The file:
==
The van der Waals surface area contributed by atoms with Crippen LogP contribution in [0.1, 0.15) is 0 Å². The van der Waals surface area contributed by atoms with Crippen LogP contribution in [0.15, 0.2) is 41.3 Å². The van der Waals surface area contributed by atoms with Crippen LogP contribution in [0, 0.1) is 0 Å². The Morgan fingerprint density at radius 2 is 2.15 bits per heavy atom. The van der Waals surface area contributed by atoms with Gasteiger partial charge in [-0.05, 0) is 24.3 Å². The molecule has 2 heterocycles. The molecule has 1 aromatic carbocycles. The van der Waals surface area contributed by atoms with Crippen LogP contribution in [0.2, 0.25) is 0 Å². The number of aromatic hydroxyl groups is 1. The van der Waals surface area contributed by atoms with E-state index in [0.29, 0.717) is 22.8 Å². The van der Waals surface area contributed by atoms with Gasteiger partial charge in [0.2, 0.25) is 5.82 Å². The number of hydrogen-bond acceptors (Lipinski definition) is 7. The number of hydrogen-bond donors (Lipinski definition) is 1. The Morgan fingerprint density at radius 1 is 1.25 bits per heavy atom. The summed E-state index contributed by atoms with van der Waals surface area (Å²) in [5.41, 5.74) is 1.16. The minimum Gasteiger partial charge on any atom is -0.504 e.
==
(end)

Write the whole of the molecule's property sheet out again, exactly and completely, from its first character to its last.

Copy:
The van der Waals surface area contributed by atoms with Crippen LogP contribution in [0.1, 0.15) is 0 Å². The van der Waals surface area contributed by atoms with Crippen LogP contribution in [0.15, 0.2) is 41.3 Å². The van der Waals surface area contributed by atoms with Crippen LogP contribution in [0, 0.1) is 0 Å². The Morgan fingerprint density at radius 2 is 2.15 bits per heavy atom. The van der Waals surface area contributed by atoms with Gasteiger partial charge in [-0.05, 0) is 24.3 Å². The molecule has 2 heterocycles. The molecule has 1 aromatic carbocycles. The van der Waals surface area contributed by atoms with Crippen LogP contribution in [0.2, 0.25) is 0 Å². The number of aromatic hydroxyl groups is 1. The van der Waals surface area contributed by atoms with E-state index in [0.29, 0.717) is 22.8 Å². The van der Waals surface area contributed by atoms with Gasteiger partial charge in [0.2, 0.25) is 5.82 Å². The number of hydrogen-bond acceptors (Lipinski definition) is 7. The number of hydrogen-bond donors (Lipinski definition) is 1. The Morgan fingerprint density at radius 1 is 1.25 bits per heavy atom. The summed E-state index contributed by atoms with van der Waals surface area (Å²) in [5.41, 5.74) is 1.16. The minimum Gasteiger partial charge on any atom is -0.504 e.